Legalising assisted suicide: the case from the Coroner’s Court - Does it add up?

Guest post by Richard Egan: One significant argument being made for supporting the Andrews Labor Government plan to legalise assisted suicide is being based on evidence given by Coroner John Olle to the End of Life Choices inquiry, stating that there is a cohort of about 50 people per year who have experienced an irreversible deterioration in physical health due to disease or injury and who commit suicide by variety of means, some of them violent.

Coroner Olle maintains that “The only assistance that could be offered [to such people] is to meet their wishes, not to prolong their life.”

His argument, taken at face value, appears to be emotionally compelling: who could deny a change in the law that would stop an 82 year old woman slashing her wrists and bleeding to death alone?

However, a careful examination of the evidence actually presented by the Coroner’s Court to the inquiry shows that such a response would be unfounded.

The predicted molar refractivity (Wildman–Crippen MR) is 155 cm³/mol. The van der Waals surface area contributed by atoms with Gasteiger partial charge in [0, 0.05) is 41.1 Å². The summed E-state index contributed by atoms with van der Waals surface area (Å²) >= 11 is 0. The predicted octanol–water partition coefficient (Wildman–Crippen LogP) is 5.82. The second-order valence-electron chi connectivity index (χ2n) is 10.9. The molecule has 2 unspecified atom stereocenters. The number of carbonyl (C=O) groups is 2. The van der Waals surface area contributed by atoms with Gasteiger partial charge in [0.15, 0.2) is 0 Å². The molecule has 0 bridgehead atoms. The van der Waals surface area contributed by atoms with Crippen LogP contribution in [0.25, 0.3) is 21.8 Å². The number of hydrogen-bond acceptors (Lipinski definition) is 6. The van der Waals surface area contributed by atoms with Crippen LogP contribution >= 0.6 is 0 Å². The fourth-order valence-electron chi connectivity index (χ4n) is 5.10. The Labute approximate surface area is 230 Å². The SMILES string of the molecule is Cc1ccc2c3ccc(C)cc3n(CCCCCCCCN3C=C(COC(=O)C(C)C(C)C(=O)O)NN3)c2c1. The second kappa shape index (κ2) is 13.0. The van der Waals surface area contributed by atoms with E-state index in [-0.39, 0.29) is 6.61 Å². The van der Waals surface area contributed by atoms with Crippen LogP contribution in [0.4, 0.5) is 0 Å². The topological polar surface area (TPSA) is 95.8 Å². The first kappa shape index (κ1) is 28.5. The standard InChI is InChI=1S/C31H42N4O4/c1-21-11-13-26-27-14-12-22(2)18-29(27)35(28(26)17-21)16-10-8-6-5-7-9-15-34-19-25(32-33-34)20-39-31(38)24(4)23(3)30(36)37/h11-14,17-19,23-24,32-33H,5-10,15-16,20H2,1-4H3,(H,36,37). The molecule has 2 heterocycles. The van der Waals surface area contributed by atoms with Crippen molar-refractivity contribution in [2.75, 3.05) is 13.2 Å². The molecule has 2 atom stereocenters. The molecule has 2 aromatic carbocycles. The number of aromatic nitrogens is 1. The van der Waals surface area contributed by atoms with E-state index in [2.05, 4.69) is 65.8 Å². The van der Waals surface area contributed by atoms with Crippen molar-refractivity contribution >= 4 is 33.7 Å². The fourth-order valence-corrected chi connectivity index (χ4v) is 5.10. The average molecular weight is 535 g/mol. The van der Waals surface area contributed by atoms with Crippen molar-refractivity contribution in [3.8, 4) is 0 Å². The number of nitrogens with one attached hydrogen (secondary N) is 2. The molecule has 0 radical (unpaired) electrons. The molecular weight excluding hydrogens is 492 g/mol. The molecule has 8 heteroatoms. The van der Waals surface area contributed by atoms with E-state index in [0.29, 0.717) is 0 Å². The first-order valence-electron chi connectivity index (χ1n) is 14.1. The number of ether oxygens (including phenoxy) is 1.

The Andrews Labor Government has accepted all the recommendations of the Ministerial Advisory Panel for an assisted suicide law.

A key recommendation of the Panel is that eligibility for assisted suicide would be restricted to person with an “an incurable disease, illness or medical condition, that is expected to cause death within weeks or months, but not longer than 12 months”.

Firstly out of the 240 cases of suicide between 2009 and 2013 included in the study by the Coroners Prevention Unit, 54 (22.5%) had chronic health issues resulting from injuries. None of this group would appear to self-evidently qualify for eligibility under the Andrews government’s proposed criteria.

Secondly, of those with deteriorating health issues due to an illness, 30% (56) did “not actually have a terminal illness but” suffered from “a range of different physical illnesses”. This group would also not qualify for eligibility under the Andrews government’s proposed criteria.

Thirdly, another group (5%, 9 people) had chronic pain issues related to an illness which was not terminal.

Of the remaining 121 in the cohort, with cancer (93) or degenerative brain and nerve disorders (28), it is unclear how many would have had less than 12 months to live at the time of their suicide.